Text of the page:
So I say you are just giving people some wishful thinking or a vision but no formula or no means to achieve it. It is just giving a slogan without the methodology or means. I think it’s your obligation as a responsible stakeholder or responsible party leader or responsible candidate to explain that to supporters and voters.
Can you explain then why KMT is doing so badly in the polls and what you think you can do to fix that?
As the head of the ruling party, I think we should review those policies we have done, especially a lot of domestic policies. For example, we took some wrong steps on capital markets, to levy income tax from capital gains. We tried to make reform in the education system, and it’s not had a positive response.
So these kinds of policies should be fixed. But not cross-strait relations. On cross-straits, we did the right thing, and we should insist on that.
What’s your impression of China’s current leadership?
President Xi is a strong leader. He is also facing challenge, a lot of challenges. Not only an international challenge, but a domestic challenge.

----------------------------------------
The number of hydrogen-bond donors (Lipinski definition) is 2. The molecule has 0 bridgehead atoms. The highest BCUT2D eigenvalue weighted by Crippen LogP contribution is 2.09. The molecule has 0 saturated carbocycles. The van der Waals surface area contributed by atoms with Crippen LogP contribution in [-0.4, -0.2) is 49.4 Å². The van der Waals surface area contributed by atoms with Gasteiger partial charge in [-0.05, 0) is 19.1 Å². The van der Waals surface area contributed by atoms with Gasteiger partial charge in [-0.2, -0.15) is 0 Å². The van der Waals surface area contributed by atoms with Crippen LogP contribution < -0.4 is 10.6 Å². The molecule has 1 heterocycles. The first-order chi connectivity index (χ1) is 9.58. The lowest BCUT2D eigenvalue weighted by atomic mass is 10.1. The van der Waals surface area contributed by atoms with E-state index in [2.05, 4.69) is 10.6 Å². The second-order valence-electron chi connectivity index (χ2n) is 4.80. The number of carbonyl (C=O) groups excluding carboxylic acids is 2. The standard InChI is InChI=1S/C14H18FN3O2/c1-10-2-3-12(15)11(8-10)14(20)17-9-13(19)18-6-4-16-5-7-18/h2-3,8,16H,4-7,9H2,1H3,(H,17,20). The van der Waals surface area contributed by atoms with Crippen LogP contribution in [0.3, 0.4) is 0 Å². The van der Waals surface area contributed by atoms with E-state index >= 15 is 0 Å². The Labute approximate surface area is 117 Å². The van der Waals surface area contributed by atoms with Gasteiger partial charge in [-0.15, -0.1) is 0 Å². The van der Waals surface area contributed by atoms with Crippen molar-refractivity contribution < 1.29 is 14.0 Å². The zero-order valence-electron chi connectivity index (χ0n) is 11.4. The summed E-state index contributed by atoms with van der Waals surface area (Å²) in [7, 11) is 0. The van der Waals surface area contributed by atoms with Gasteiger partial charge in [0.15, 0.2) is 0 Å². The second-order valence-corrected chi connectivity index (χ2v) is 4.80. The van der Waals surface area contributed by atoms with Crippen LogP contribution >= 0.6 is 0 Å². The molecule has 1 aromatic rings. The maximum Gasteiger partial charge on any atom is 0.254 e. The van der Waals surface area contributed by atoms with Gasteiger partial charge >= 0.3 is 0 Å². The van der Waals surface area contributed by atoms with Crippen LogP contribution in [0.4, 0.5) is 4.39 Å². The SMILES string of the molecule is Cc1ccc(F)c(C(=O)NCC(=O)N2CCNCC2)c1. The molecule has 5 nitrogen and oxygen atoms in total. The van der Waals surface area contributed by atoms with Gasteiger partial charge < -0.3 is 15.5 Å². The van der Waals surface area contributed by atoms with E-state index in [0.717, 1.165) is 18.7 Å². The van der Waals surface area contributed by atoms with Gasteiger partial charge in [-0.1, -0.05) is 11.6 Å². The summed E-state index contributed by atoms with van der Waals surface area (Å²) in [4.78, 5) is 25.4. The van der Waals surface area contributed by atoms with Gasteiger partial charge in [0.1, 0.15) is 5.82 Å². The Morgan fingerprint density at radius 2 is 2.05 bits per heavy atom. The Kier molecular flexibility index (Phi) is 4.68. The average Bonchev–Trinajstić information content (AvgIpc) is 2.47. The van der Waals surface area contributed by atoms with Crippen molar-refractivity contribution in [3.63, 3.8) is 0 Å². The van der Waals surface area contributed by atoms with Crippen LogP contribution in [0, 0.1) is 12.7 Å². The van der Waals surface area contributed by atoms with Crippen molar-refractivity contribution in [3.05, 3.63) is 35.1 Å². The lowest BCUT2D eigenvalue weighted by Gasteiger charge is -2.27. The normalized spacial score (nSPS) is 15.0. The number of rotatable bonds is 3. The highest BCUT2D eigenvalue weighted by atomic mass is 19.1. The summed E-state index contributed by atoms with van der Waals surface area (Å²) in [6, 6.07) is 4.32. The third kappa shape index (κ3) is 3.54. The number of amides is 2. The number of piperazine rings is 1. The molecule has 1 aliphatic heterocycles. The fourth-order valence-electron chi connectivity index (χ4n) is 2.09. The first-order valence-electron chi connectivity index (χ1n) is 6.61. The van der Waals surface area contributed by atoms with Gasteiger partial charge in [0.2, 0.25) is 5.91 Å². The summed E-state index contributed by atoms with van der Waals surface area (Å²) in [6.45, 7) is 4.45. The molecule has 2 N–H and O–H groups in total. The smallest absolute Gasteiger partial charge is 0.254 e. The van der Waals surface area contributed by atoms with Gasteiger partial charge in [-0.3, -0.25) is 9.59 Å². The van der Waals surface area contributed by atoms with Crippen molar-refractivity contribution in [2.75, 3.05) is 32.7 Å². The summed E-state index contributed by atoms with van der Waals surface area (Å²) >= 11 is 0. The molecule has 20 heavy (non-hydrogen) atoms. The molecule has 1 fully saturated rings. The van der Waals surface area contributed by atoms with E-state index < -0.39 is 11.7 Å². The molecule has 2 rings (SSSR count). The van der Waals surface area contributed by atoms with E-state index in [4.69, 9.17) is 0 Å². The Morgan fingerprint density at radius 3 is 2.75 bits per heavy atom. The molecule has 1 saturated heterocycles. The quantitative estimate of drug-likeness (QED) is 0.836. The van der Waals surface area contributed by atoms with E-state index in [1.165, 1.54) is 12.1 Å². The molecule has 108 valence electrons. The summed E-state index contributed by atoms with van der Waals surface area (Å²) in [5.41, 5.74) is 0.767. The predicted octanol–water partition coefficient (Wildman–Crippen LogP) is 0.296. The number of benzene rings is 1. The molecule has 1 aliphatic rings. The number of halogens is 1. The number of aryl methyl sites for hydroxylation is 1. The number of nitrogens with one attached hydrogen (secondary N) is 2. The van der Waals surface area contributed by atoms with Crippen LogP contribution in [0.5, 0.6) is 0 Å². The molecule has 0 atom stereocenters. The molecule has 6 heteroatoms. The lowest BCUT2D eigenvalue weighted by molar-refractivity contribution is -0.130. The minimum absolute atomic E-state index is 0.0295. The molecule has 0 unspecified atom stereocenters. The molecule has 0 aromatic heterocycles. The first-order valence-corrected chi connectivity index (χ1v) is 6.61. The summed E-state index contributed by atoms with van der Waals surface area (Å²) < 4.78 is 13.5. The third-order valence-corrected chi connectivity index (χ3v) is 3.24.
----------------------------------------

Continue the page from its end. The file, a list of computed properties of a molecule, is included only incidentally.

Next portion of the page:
I think democracy someday will be on the Chinese leaders’ agenda, but today their top challenge is how to keep their economy booming as fast as before. The second one is how to face the challenge of fair distribution of economic dividends.
What is President Xi’s direction on democracy, as in Hong Kong for example?
On Hong Kong, there is still a certain kind of compromising process happening, to get to a final solution both sides can accept. I don’t know what final result they will get, but it’s still undergoing that process.
During the 1997 Hong Kong handover back to China, China promised one country, two systems. How do you evaluate how well they’ve kept that promise?
As an outsider to this, I think everybody is watching, including us, including you, including all the world, what they have promised before and what they are doing now.
They promised a free election. What’s the definition? From our point of view, a free election is without conditions. But that doesn’t seem to be the case. So it’s still in the process of compromise.
[Jason C. Yuan, a senior adviser to Chu accompanying him on the U.S. visit, jumped in to further explain why China’s treatment of Hong Kong matters to Taiwan:]